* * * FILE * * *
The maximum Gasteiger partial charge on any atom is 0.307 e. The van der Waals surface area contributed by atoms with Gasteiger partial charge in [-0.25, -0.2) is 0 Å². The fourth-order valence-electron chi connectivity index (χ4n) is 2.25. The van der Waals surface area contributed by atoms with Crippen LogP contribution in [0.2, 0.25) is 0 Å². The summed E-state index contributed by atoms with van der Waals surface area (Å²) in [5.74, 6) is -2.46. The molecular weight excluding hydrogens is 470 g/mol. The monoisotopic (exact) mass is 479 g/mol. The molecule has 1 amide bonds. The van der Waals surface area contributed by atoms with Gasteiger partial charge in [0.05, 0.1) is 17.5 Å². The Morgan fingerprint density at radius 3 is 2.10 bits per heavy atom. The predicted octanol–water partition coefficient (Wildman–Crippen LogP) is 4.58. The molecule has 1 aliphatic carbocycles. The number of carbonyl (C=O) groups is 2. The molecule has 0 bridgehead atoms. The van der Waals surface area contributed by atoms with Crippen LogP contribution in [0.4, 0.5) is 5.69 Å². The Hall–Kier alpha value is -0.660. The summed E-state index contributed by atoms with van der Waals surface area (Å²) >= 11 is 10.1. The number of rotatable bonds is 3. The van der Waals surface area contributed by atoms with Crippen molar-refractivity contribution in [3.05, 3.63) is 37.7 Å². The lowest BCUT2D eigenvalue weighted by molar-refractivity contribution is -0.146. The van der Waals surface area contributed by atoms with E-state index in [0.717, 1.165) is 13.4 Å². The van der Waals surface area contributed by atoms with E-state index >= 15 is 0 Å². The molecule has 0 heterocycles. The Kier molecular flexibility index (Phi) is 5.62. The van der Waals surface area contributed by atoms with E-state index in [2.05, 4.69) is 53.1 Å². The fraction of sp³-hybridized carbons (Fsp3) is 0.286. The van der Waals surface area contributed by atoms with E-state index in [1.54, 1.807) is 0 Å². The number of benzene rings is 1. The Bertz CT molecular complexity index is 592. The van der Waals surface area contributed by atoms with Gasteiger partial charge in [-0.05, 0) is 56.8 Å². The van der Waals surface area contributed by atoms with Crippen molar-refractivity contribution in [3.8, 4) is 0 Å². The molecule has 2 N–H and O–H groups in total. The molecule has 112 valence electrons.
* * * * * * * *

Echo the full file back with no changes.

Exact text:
The maximum Gasteiger partial charge on any atom is 0.307 e. The van der Waals surface area contributed by atoms with Gasteiger partial charge in [-0.25, -0.2) is 0 Å². The fourth-order valence-electron chi connectivity index (χ4n) is 2.25. The van der Waals surface area contributed by atoms with Crippen LogP contribution in [0.2, 0.25) is 0 Å². The summed E-state index contributed by atoms with van der Waals surface area (Å²) in [5.74, 6) is -2.46. The molecular weight excluding hydrogens is 470 g/mol. The monoisotopic (exact) mass is 479 g/mol. The molecule has 1 amide bonds. The van der Waals surface area contributed by atoms with Gasteiger partial charge in [0.05, 0.1) is 17.5 Å². The Morgan fingerprint density at radius 3 is 2.10 bits per heavy atom. The predicted octanol–water partition coefficient (Wildman–Crippen LogP) is 4.58. The molecule has 1 aliphatic carbocycles. The number of carbonyl (C=O) groups is 2. The molecule has 0 bridgehead atoms. The van der Waals surface area contributed by atoms with Crippen LogP contribution in [0.4, 0.5) is 5.69 Å². The Hall–Kier alpha value is -0.660. The summed E-state index contributed by atoms with van der Waals surface area (Å²) >= 11 is 10.1. The number of rotatable bonds is 3. The van der Waals surface area contributed by atoms with Crippen molar-refractivity contribution in [3.05, 3.63) is 37.7 Å². The lowest BCUT2D eigenvalue weighted by molar-refractivity contribution is -0.146. The van der Waals surface area contributed by atoms with E-state index in [0.717, 1.165) is 13.4 Å². The van der Waals surface area contributed by atoms with E-state index >= 15 is 0 Å². The molecule has 0 heterocycles. The Kier molecular flexibility index (Phi) is 5.62. The van der Waals surface area contributed by atoms with E-state index in [2.05, 4.69) is 53.1 Å². The fraction of sp³-hybridized carbons (Fsp3) is 0.286. The van der Waals surface area contributed by atoms with E-state index in [1.54, 1.807) is 0 Å². The number of benzene rings is 1. The Bertz CT molecular complexity index is 592. The van der Waals surface area contributed by atoms with Gasteiger partial charge in [-0.05, 0) is 56.8 Å². The van der Waals surface area contributed by atoms with Crippen molar-refractivity contribution in [3.8, 4) is 0 Å². The molecule has 2 N–H and O–H groups in total. The molecule has 112 valence electrons.